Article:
As Northern Ireland continues its post-conflict transition, there is increasing pressure to create the civilianised face for demobilised organisations. In order to achieve this for the UVF, ACT has developed a new strategy to fully implement the objectives outlined in the Statement of Intent (May 2007), whereby all ‘volunteers’ were encouraged to ‘assume a non-military civilianised role.’
In order to realise this, ACT addresses division and violence at the root cause by encouraging and supporting its members to develop non-violent responses to conflict; by empowering its members to participate in the political arena; by encouraging former combatants to adopt more transparent, positive roles in their local communities and by promoting and supporting women’s participation in, and engagement with, former combatants in peace building efforts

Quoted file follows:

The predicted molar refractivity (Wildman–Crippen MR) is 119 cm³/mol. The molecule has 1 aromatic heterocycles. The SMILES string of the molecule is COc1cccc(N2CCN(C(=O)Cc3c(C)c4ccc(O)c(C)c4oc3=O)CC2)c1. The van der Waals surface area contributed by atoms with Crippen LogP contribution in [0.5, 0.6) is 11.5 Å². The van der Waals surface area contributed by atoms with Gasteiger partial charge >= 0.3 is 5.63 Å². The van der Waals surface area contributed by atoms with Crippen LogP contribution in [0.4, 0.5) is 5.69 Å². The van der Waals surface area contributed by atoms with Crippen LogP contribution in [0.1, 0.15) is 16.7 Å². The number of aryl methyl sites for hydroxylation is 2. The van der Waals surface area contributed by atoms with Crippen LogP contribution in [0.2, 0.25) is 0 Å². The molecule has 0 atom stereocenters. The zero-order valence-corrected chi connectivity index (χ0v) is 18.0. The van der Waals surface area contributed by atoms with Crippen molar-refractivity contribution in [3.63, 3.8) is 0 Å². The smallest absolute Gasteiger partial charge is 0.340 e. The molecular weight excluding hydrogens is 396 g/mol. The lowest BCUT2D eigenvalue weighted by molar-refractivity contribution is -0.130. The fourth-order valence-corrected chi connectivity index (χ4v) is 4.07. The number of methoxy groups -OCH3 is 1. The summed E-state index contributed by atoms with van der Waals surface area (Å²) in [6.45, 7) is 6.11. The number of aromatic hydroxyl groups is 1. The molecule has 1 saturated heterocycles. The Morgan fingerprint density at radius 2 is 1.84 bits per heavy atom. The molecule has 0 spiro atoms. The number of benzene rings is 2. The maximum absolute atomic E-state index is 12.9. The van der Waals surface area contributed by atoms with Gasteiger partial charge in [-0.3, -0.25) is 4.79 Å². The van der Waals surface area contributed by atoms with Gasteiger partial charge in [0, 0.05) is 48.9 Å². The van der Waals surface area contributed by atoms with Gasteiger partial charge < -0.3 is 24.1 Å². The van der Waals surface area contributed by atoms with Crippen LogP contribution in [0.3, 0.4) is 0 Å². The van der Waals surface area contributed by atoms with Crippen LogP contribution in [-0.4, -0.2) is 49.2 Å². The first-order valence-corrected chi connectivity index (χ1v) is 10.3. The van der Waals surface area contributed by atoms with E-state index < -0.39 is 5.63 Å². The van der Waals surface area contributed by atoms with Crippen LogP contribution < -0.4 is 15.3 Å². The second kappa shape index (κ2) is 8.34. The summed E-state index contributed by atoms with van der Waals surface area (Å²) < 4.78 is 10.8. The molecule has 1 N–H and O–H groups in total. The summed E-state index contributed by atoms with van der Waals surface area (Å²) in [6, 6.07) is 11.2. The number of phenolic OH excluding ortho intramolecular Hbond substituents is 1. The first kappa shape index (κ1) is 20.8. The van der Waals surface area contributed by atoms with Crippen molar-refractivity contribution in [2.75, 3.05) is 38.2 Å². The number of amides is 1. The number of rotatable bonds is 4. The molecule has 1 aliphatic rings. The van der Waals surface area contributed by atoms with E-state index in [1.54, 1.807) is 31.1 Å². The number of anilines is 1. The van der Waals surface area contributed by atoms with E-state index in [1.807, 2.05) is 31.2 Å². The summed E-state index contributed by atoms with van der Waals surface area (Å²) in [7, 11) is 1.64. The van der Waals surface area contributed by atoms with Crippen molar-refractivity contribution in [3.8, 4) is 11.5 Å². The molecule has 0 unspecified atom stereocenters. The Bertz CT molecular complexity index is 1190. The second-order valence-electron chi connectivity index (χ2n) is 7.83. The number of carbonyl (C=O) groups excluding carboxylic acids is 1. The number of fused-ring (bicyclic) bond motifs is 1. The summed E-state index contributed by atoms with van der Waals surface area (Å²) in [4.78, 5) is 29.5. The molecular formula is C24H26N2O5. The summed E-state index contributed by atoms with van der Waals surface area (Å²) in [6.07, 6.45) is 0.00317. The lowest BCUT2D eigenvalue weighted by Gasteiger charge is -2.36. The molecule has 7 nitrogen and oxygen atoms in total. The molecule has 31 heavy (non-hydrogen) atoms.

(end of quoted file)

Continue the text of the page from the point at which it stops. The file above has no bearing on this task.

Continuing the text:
ACT has also created a public discourse about the Troubles/paramilitary actions through a permanent exhibition – which forms an integral part of its conflict transformation workspace; whereby former combatants discuss their journey and peace building efforts with young people, community groups, academics and students, local, national and international visitors. The exhibition is a vital component of ACT’s transformation efforts as it is a strong, practical example of a ‘bottom up’ approach to assist former combatants and the general Protestant/Unionist/Loyalist (PUL) community to become reconciled with the past, whilst facilitating civic engagement and inter/intra community dialogue. As such, ACT acknowledges the importance of promoting narratives as a model of empowerment and to build capacity. Such efforts resonate with community based initiatives in other transitional settings, where there is a lack of confidence in the state institutions to sustain and consolidate peace for the long term.